I have a very simple DacPac that is built by an Azure DevOps build and released by a release pipeline. The build works fine but the pipeline fails with a connectivity error. I have checked and re-checked the set up. The firewall rules get set properly on the target server, the credentials are valid but the release will just not go through. I have tried many many combinations, including specifying ports but I cannot get it to connect. If I try initiate a connection from PowerShell and Invoke-SqlCmd I get a similar connectivity error.

Can anyone shed some light?

Is there any port restriction that may be getting in the way (e.g. 1433 blocked) on the Hosted 2017 agent?

Do I need to update the agent?

Is there some additional config required for SQL connectivity?


The error I get is:

Unable to connect to target server '.database.windows.net'. Please verify the connection information such as the server name, login credentials, and firewall rules for the target server. Login failed for user 'data...

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It seems AD Auth is not supported by the standard SQL Publish activity. The UI only allows you to supply credentials for a SQL user. There is an option to supply a connection string through the /TargetConnectionString parameter for SqlPackage.exe however this does not work because the UI demands the SQL credentials, and these cannot be used in conjunction with the /TargetConnectionString parameter.

I worked around the issue by running SqlPackage.exe from a standard PowerShell release script.

& "C:\Program Files (x86)\Microsoft Visual Studio\2017\Enterprise\Common7\IDE\Extensions\Microsoft\SQLDB\DAC\140\SqlPackage.exe" /SourceFile:"$(System.DefaultWorkingDirectory)/_MyProj.Infrastructure build/DBScripts/bin/Debug/MyProj.Database.dacpac" /Action:Publish /tcs:"Server=myprodsql.database.windows.net;Initial Catalog=OptimisedDb;Persist Security Info=False;User ID='$(adminUserEmail)';Password='$(adminUserPassword)';MultipleActiveResultSets=False;Encrypt=True;TrustServerCertificate=False;Authentication=Active Directory Password"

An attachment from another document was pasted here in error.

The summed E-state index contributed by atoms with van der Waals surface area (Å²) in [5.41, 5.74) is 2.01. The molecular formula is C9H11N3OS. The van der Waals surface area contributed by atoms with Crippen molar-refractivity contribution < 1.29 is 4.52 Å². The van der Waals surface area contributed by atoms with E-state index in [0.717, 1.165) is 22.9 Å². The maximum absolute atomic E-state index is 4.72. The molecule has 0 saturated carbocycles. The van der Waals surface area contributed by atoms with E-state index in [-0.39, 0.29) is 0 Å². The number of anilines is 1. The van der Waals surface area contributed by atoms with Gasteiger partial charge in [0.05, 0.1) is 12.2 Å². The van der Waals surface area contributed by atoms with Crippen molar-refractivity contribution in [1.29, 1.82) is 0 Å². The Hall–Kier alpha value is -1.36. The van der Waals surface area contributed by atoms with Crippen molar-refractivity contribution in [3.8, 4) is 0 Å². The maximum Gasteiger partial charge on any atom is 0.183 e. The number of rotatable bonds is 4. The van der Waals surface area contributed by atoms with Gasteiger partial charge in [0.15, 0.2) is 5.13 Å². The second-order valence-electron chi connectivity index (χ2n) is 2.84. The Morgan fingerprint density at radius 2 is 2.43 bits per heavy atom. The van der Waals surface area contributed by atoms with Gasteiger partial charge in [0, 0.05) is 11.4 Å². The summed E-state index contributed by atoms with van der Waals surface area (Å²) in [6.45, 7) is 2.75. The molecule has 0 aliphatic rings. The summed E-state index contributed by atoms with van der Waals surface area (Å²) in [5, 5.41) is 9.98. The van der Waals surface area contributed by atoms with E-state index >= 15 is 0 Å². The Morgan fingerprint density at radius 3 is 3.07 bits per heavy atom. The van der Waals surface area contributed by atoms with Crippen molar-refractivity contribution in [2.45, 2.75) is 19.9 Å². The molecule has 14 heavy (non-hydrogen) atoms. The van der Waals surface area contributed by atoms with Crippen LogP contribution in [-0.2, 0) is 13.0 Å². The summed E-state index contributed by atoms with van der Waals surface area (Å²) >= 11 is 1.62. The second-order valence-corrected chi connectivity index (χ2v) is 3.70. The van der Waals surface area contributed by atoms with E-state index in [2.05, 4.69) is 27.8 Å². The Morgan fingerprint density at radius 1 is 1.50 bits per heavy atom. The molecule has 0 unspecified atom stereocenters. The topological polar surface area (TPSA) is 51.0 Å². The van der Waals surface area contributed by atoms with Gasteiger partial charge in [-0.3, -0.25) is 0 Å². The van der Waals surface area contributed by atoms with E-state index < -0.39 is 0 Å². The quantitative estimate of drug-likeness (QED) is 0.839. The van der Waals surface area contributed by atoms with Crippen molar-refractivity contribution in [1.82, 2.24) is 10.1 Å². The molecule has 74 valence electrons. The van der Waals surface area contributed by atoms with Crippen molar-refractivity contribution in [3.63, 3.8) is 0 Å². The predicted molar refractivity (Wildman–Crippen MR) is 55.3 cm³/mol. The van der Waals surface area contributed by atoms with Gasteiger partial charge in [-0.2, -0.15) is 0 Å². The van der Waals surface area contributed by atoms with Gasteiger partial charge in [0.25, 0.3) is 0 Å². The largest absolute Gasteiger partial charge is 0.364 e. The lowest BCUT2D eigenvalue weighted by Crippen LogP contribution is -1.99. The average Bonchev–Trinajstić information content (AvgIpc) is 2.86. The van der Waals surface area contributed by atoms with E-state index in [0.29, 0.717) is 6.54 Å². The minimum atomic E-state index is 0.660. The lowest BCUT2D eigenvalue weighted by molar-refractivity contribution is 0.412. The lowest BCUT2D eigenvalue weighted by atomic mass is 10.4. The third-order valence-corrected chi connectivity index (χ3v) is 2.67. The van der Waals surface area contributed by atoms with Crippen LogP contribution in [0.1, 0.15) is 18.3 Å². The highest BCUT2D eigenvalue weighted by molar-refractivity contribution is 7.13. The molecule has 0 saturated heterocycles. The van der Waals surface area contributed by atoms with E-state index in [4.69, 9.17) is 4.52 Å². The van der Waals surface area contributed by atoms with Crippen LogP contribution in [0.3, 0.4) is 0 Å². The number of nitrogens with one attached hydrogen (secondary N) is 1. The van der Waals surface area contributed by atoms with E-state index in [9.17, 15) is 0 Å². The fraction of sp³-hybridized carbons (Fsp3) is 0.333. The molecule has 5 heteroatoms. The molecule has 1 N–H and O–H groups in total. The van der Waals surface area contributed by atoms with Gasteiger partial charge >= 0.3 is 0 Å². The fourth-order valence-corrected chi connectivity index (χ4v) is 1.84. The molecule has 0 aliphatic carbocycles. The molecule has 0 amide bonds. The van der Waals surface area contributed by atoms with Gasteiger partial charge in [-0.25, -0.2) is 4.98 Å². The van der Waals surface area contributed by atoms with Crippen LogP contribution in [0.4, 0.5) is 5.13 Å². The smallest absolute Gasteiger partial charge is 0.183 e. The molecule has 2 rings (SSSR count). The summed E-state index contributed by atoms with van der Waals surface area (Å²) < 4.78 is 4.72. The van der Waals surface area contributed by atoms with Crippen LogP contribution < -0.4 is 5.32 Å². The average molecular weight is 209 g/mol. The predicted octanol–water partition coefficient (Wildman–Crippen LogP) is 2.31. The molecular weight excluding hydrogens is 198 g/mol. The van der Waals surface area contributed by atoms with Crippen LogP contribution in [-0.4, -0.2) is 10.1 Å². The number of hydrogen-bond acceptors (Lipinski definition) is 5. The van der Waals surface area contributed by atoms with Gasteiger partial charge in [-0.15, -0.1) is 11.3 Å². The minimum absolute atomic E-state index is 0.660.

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I've had the same problem before, the 'easiest' way to get around this is to white-list each and ever IP address that DevOps has - sadly though the list is quite large depending on your geography and it changes weekly.

I did write a PS1 script to parse the list and ensure that the necessary rules were in place.


There are however a few obvious (and one less so) issues with doing this...

The list of IP addresses for some regions is huge, so big that the Azure Database cannot have them all, it exceeds the limit.

In opening the IP addresses up, you are (theoretically at least) exposing an attack vector to your database. Should someone know the address of your server, they could look to try to access it.

I did therefore try the access to Azure setting - but this didn't seem to actually work for DevOps.

My end solution was to spin up a VM in Azure and install the build agent onto it. Not ideal but it did work.


Allowing all IP ranges for my Azure SQL Database did it for me. Now I just have to figure out and narrow down what IP(s) my build agent runs on in my Azure DevOps build pipeline.

Automatic setting of firewall rules in the Azure DevOps build task doesn't work.


You need to specify the port: xxx.database.windows.net,1433.

  • I mention in my question that I have tried specifying the port. – Murray Foxcroft Oct 22 '18 at 8:05

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